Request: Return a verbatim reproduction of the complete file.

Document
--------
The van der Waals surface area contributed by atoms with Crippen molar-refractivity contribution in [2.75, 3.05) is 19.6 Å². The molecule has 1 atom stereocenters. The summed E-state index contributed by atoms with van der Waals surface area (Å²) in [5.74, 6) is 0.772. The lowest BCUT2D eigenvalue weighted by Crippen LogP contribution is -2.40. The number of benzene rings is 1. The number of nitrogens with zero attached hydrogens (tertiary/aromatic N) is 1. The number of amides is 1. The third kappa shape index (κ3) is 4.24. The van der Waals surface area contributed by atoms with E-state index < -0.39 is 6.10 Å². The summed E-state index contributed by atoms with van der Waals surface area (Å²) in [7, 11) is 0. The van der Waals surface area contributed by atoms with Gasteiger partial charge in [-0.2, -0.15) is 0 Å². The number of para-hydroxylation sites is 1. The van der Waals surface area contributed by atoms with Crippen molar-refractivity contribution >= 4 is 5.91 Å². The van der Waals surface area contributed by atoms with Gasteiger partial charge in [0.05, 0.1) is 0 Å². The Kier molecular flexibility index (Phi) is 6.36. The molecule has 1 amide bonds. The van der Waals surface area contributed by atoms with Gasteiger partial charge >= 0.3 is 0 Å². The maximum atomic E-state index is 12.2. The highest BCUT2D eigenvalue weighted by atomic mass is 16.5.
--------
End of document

The van der Waals surface area contributed by atoms with Crippen molar-refractivity contribution in [2.75, 3.05) is 19.6 Å². The molecule has 1 atom stereocenters. The summed E-state index contributed by atoms with van der Waals surface area (Å²) in [5.74, 6) is 0.772. The lowest BCUT2D eigenvalue weighted by Crippen LogP contribution is -2.40. The number of benzene rings is 1. The number of nitrogens with zero attached hydrogens (tertiary/aromatic N) is 1. The number of amides is 1. The third kappa shape index (κ3) is 4.24. The van der Waals surface area contributed by atoms with E-state index < -0.39 is 6.10 Å². The summed E-state index contributed by atoms with van der Waals surface area (Å²) in [7, 11) is 0. The van der Waals surface area contributed by atoms with Gasteiger partial charge in [-0.2, -0.15) is 0 Å². The number of para-hydroxylation sites is 1. The van der Waals surface area contributed by atoms with Crippen molar-refractivity contribution >= 4 is 5.91 Å². The van der Waals surface area contributed by atoms with Gasteiger partial charge in [0.05, 0.1) is 0 Å². The Kier molecular flexibility index (Phi) is 6.36. The molecule has 1 amide bonds. The van der Waals surface area contributed by atoms with Gasteiger partial charge >= 0.3 is 0 Å². The maximum atomic E-state index is 12.2. The highest BCUT2D eigenvalue weighted by atomic mass is 16.5.